money, finance, mortgage

Getting rid of your mortgage

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Ever wondered why you need to keep paying for 30 years for a house you supposedly own? More and more people are wondering the same and have started paying off their mortgages early to live a mortgage-free life. Are lower monthly payments the holy grail and should everyone just pay off their mortgage as soon as possible? You guessed it, probably not, let’s have a look at pre-paying your mortgage.

While a lot of what will be mentioned here is applicable regardless of mortgage types, there are definitely exceptions for the more ‘exotic’ mortgages (especially the savings-based mortgage). Therefore, assume that I will be talking from the amortized mortgage perspective.

“Debt is like any other trap, easy enough to get into,
but hard enough to get out of.”

– Henry Wheeler Shaw

When NOT to pre-pay your mortgage

While guru’s like Dave Ramsey and a multitude of (Dutch) financial influencers push for getting rid of your mortgage debt as soon as possible, let’s start with the moments when NOT to pre-pay and the downsides to doing so.

When should you not pre-pay your mortgage, and why? Firstly – do not – I repeat – do not – forego a financial buffer in order to pre-pay your mortgage. This money cannot be recovered once it is turned into bricks (without severe side effects). Be sure to spend only money that can be missed for perhaps 30 years or better yet, forever (who knows). Extra mortgage payments should be done with spare change. Even Dave Ramsey puts the mortgage after not one, but two baby steps regarding financial buffers. If even one of the biggest anti-debt gurus out there says it is better to have this debt than not having a financial buffer, you know it must be important. Maintaining a certain level of liquidity is essential.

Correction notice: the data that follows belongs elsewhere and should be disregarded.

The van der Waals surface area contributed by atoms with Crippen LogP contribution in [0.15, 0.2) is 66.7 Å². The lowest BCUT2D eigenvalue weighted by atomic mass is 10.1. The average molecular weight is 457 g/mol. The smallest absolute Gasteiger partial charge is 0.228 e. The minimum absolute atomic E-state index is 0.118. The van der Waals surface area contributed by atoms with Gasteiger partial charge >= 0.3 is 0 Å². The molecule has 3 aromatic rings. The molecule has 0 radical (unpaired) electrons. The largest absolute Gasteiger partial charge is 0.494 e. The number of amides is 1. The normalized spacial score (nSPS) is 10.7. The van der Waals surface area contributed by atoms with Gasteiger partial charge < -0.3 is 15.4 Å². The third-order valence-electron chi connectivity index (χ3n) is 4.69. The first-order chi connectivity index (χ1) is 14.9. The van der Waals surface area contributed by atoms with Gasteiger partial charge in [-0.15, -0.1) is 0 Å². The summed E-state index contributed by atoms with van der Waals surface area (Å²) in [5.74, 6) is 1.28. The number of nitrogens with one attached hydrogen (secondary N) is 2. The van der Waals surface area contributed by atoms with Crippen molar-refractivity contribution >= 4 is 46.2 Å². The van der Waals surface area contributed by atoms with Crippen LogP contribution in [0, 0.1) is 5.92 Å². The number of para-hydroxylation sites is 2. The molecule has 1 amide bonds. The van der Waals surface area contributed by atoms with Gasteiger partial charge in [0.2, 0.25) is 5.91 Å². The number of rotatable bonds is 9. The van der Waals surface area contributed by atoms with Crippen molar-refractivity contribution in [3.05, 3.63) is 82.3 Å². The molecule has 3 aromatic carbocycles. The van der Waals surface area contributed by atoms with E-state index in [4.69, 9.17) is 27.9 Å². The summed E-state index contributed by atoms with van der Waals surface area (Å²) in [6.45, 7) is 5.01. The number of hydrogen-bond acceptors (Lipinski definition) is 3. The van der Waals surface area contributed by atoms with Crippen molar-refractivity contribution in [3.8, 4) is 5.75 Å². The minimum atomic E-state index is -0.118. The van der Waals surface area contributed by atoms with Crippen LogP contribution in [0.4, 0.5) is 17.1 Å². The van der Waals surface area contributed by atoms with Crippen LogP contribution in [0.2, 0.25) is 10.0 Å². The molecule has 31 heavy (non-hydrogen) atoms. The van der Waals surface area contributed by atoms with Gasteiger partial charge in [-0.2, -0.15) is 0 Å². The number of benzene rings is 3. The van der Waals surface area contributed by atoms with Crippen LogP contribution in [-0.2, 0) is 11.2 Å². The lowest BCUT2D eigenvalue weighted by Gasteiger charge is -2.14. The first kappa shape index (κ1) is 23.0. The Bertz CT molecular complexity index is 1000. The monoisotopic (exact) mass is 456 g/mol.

Second, if your mortgage interest rates are lower than the average rate of return in the stock market, it is not considered a good time to use (all) your spare change to pay off the mortgage. Instead, investing would give a higher benefit over the same duration as your mortgage (i.e. 3% annual mortgage saved for 20 years vs. 7% average annual market return for 20 years is a difference of 4.5x the money saved after 20 years). This is what is called an opportunity cost – you can only spend your money once – choose the one where the better return is found. Stock market returns are of course not predictable – be aware of this! If you have other debt, with higher interest rates (i.e. credit card with a rate of 12%)– these should definitely come first – as these returns are guaranteed!

An added level of complexity in the time value of money is inflation. While this is too much detail to explain here, think of it like this; people that had a mortgage in 1950, still paid the 1950 price of their house in 1970 (for a 30-year mortgage). Average house price in the U.S. in 1950; $7,354, in 1970; $17,000 (or 2.3x more, similar number in the Netherlands). While inflation eats away the buying power of your currency over time, your mortgage payments will not inflate with them. As a result, any pre-payment 20 years early will cost you more buying power than if you’d paid it 20 years later. Depending on the interest you’re saving by pre-paying, this might matter a lot (or not).

Your mortgage provider will not appreciate the loss of interest payments due to your pre-payments – inform yourself first if your lender upholds any fine for pre-paying. In the Netherlands, usually you can pay at least 10% of the original loan penalty-free per year. This might vary per country and per mortgage provider. While this is not a reason per se to stop you from pre-paying – it is good to consider spreading it out, if the penalties would outweigh the benefits.

What many people will hear in this discussion is that pre-paying your mortgage will reduce your tax benefits – this is a fallacy. Consider it like this, let’s say you pay 1.00 in interest in a given year and your tax return for this amount is 0.60 – that tax return seems awesome, but remember you still paid 0.40 in interest nett. Now let’s say you’ve paid off your mortgage early and paid only 0.80 in interest, your tax return now is only 0.48 – feels less awesome, BUT now you’ve only paid a nett interest of 0.32. Yes, your tax benefit is reduced – but it was your money anyway, so why not pay less in the first place?